Five key reads from 2022
It’s that time of year when economists set out their views of what to expect over the next twelve months. You can find our contribution on a dedicated “World in 2023” page, and listen to our latest podcast, in which I discuss the macro and market outlook for next year with our Chief Markets Economist, John Higgins.
It comes as no surprise that we’ve spent most of this year digesting the consequences of the global surge in inflation and the response by policymakers. But we haven’t been focused exclusively on these issues and, with holidays around the corner, I’d like to take this opportunity to highlight five pieces that you may have missed:
The return of geopolitics
The war in Ukraine is perhaps the most graphic example yet of how geopolitics has returned as a driver of policy decisions and economic outcomes. We explored this in depth in our annual Spotlight series. One of the most common questions asked at subsequent client events was how a conflict between China and Taiwan could unfold and what economic consequences could entail. Our China leads, Mark Williams and Julian Evans-Pritchard, answered it in this piece.
The Ukraine also sent the risk of Russian cyberattacks on the West soaring up the agenda. Our Senior Economic Adviser, Vicky Redwood, explored the economic consequences of a cyberattack on critical infrastructure earlier this year. In most cases, a few days of disruption from a cyberattack would not actually put much of a dent in GDP. But, as Vicky argues, an attack on the financial system could have graver consequences.
The end of an era for US equities
US equities have generally outperformed the rest of the world since the Global Financial Crisis but, as Chief Markets Economist John Higgins explains in this deep-dive analysis, past performance is no guarantee of future (relative) returns. He hones in on earnings expectations and the dollar outlook to make the case for an end to outperformance over the long run by mid- to large-cap stocks.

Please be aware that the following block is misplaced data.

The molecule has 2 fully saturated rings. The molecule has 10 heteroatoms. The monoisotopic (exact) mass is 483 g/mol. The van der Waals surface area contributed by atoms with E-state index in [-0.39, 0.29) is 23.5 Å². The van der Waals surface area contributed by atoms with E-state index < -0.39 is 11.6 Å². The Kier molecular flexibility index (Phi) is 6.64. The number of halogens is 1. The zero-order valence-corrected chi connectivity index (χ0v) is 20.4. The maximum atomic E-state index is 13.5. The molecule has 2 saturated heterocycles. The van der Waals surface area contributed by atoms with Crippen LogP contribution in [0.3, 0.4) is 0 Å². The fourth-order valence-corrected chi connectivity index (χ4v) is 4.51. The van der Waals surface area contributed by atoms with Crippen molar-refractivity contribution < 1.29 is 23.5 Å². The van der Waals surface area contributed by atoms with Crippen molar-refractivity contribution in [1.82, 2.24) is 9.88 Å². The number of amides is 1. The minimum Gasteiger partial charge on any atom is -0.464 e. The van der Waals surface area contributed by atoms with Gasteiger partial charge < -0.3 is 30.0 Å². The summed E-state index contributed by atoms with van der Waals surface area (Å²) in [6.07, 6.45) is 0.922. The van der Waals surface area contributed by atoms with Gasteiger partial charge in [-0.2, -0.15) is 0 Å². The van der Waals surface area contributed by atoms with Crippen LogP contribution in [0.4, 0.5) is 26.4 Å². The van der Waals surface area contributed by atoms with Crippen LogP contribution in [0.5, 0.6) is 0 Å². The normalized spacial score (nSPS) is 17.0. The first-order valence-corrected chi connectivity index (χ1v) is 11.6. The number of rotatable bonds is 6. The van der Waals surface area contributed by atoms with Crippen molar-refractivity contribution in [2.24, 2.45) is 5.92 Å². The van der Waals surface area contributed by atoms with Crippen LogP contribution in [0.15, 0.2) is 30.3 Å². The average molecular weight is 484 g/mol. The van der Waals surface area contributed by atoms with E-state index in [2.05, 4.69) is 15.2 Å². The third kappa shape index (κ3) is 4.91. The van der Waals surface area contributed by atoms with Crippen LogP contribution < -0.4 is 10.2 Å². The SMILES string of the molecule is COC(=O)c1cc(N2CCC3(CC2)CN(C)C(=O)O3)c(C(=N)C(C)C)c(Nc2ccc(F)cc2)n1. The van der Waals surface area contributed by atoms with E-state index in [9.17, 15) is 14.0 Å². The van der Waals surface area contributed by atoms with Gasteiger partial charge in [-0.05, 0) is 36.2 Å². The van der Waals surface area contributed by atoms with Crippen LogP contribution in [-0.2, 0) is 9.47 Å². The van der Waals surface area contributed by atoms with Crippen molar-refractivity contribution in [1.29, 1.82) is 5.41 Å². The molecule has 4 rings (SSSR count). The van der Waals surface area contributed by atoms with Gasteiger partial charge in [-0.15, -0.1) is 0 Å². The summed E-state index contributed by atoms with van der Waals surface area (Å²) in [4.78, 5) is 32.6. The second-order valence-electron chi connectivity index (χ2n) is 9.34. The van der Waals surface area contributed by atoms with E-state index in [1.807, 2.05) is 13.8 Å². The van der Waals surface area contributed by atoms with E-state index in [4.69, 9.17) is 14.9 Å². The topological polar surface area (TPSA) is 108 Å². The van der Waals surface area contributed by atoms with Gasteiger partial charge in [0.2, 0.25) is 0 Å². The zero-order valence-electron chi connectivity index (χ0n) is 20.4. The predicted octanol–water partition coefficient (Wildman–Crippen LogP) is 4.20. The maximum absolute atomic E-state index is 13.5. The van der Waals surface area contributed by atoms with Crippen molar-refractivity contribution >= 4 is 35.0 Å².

Brazil’s growing pains
The year’s big story from Latin America was the astonishing victory of Lula in Brazil’s presidential election. As 2022 draws to a close, market concerns are centred on his spending plans and fiscal risks. While these are real, there’s a more fundamental issue that Brazil’s economy has hardly grown in the past decade. Our Chief EM Economist William Jackson explained what underpins Brazil’s growth problem and why Lula’s programme for government is unlikely to tackle the problem.
If all of that sounds gloomy, some positive words to end on from our new Head of Climate Economics, David Oxley. In this piece he focuses on the proven ways to cut methane emissions in the energy and agricultural sectors and, crucially, how many of these would not only be affordable, but potentially profitable.
If you do manage to get any downtime between now and 2023, I hope these pieces give some food for thought. Wishing you a restful break and a prosperous new year.